Ask Bristol Council to oppose the proposed expansion of Bristol Airport
In light of the proposed expansion of Bristol airport will damage air quality, increase noise pollution and contribute to climate change, all of which are significant threats to human health. If you live in Bristol and work in health then please consider signing this letter calling on the Council to commit to preventing the expansion of Bristol airport.
Re: Bristol Airport, North Side Road, Felton, Wrington BS48 3DP
Planning application: 18/P/5118/OUT
Medact Bristol is a network of healthcare professionals living and working in the Bristol area. We are writing to express our opposition to the proposed expansion of Bristol Airport. We are deeply concerned that any expansion of the airport would constitute a significant threat to human health.
We call on you to commit to preventing the expansion of Bristol Airport.
We detail specific health concerns below.
1. Air Quality
Increasing capacity at Bristol Airport will involve increased emissions from aeroplanes and increased emissions from vehicular transport to and from the airport. Together, these will worsen air quality in the Bristol area. We can expect that surface emissions will be increased by 9,500 additional vehicle movements per day. That is 13,000 – 28,000 private vehicle journeys per day to and from the airport.
Premature deaths, of which an estimated 16000 a year globally are attributable to aviation emissions, are mostly due to the PM and ozone released during take off and landing (Yim et al 2013). For those populations who live within 20km of an airport an estimated 5000 people will suffer a premature death due to aviation emissions.
A recent study by Kings College London examining the Public Health Implications of air pollution from particulate matter (PM) and nitrogen dioxide found evidence of decreased life expectancy of children born and growing up in high levels of exposure (Dajnak et al 2019). In adults, exposure to these pollutants is linked to increased risk of heart and lung disease including lung cancer (Pope III 2002), obesity, stroke, asthma and diabetes (RCP & RCPCH 2019). Mental health is also at risk, with a recent meta-analysis concluding that an increase in ambient PM is strongly associated with increased depression risk in the general population (Gu et al 2019), as well as studies showing a link between poor air quality and dementia (Carey 2018).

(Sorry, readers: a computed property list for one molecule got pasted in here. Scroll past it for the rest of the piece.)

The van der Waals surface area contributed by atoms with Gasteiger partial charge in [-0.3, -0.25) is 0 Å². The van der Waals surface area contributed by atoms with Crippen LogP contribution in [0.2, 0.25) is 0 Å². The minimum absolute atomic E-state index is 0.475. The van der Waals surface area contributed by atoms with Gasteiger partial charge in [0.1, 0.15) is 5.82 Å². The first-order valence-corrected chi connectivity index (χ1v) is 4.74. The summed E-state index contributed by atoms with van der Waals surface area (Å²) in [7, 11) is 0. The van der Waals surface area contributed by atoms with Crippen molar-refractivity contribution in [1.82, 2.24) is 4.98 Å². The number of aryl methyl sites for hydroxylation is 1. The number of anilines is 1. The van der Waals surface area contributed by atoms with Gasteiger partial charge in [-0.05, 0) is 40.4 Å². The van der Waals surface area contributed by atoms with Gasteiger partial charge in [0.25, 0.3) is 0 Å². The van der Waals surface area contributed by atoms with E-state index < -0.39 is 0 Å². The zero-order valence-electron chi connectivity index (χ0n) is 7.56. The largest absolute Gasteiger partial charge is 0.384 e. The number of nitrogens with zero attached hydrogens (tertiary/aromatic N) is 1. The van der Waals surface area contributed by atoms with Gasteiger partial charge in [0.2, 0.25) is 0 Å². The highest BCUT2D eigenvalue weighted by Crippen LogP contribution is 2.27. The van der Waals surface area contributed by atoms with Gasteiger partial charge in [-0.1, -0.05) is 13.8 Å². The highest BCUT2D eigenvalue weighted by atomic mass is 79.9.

It has been shown that exposure to air pollution in pregnancy can cause low birth weight, in particular fetal head size (Turner et al 2017). Low birth weight is associated with morbidity later in life such as coronary artery disease, type two diabetes and asthma.
These health effects exert an economic toll for individuals, businesses and health services. In the UK, the costs due to poor air quality are estimated at more than £20 billion every year (RCP & RCPCH 2019).
2. Noise pollution
Under the planned expansion there would be a flight every three minutes, up to 4000 night flights and thousands of additional residents being ‘flown over’.
The World Health Organisation (WHO) recognise noise as an ‘underestimated threat’ that has significant Public Health effects. They advise decibel (dB) levels of less than 30db(A) in a bedroom for good quality sleep, and less than 35 db(A) in a classroom for effective learning. The average dB level of an aircraft taking off is in the order of 100dB.
Noise pollution is linked to sleep disturbance and heart disease. Furthermore it has been shown to have a greater effect on the very young; the WHO states there is “consistent evidence that noise exposure harms cognitive performance; consistent association with impaired well-being and motivation to a slightly more limited extent [and] moderate evidence of effects on blood pressure and catecholamine hormone secretion.”
The Civil Aviation Authority (CAA) list stress, annoyance, sleep disruption, and poor performance at school and work as the recognised effects of noise pollution from airports.
It is therefore clear that the additional noise pollution generated by increased capacity at Bristol Airport would cause morbidity and premature death for the residents of North Somerset and Bristol.